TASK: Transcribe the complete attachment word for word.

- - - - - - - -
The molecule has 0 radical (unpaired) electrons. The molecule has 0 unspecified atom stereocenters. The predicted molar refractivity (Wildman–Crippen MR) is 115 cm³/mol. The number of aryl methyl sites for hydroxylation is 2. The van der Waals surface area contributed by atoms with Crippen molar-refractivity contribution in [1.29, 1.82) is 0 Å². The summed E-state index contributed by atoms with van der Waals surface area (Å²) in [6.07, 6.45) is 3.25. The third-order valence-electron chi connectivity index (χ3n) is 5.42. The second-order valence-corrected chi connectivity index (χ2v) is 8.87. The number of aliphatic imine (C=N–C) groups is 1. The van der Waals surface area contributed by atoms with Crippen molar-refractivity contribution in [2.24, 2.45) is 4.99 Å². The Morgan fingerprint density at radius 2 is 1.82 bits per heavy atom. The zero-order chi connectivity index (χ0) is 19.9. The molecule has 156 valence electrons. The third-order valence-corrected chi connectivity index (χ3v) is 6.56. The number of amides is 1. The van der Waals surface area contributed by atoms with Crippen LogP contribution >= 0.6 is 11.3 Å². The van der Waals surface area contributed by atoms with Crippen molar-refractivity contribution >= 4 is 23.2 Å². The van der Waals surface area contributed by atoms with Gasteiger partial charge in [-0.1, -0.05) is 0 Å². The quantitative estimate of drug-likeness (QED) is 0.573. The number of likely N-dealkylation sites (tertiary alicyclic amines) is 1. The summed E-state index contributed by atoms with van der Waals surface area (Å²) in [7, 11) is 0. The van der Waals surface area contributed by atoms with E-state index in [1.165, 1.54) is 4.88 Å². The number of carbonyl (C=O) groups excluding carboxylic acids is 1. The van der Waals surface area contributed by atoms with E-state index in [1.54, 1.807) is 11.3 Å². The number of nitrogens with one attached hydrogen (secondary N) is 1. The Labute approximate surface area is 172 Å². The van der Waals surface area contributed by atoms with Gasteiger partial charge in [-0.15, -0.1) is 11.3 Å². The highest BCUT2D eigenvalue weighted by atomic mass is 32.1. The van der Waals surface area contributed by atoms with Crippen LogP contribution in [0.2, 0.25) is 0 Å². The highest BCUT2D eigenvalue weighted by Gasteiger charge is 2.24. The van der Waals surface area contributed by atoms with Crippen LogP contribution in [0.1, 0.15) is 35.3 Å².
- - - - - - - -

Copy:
The molecule has 0 radical (unpaired) electrons. The molecule has 0 unspecified atom stereocenters. The predicted molar refractivity (Wildman–Crippen MR) is 115 cm³/mol. The number of aryl methyl sites for hydroxylation is 2. The van der Waals surface area contributed by atoms with Crippen molar-refractivity contribution in [1.29, 1.82) is 0 Å². The summed E-state index contributed by atoms with van der Waals surface area (Å²) in [6.07, 6.45) is 3.25. The third-order valence-electron chi connectivity index (χ3n) is 5.42. The second-order valence-corrected chi connectivity index (χ2v) is 8.87. The number of aliphatic imine (C=N–C) groups is 1. The van der Waals surface area contributed by atoms with Crippen molar-refractivity contribution in [2.24, 2.45) is 4.99 Å². The Morgan fingerprint density at radius 2 is 1.82 bits per heavy atom. The zero-order chi connectivity index (χ0) is 19.9. The molecule has 156 valence electrons. The third-order valence-corrected chi connectivity index (χ3v) is 6.56. The number of amides is 1. The van der Waals surface area contributed by atoms with Crippen LogP contribution >= 0.6 is 11.3 Å². The van der Waals surface area contributed by atoms with Crippen molar-refractivity contribution >= 4 is 23.2 Å². The van der Waals surface area contributed by atoms with Gasteiger partial charge in [-0.1, -0.05) is 0 Å². The quantitative estimate of drug-likeness (QED) is 0.573. The number of likely N-dealkylation sites (tertiary alicyclic amines) is 1. The summed E-state index contributed by atoms with van der Waals surface area (Å²) in [7, 11) is 0. The van der Waals surface area contributed by atoms with E-state index in [1.165, 1.54) is 4.88 Å². The number of carbonyl (C=O) groups excluding carboxylic acids is 1. The van der Waals surface area contributed by atoms with E-state index in [1.54, 1.807) is 11.3 Å². The number of nitrogens with one attached hydrogen (secondary N) is 1. The Labute approximate surface area is 172 Å². The van der Waals surface area contributed by atoms with Gasteiger partial charge in [-0.15, -0.1) is 11.3 Å². The highest BCUT2D eigenvalue weighted by atomic mass is 32.1. The van der Waals surface area contributed by atoms with Crippen LogP contribution in [0.2, 0.25) is 0 Å². The highest BCUT2D eigenvalue weighted by Gasteiger charge is 2.24. The van der Waals surface area contributed by atoms with Crippen LogP contribution in [0.1, 0.15) is 35.3 Å².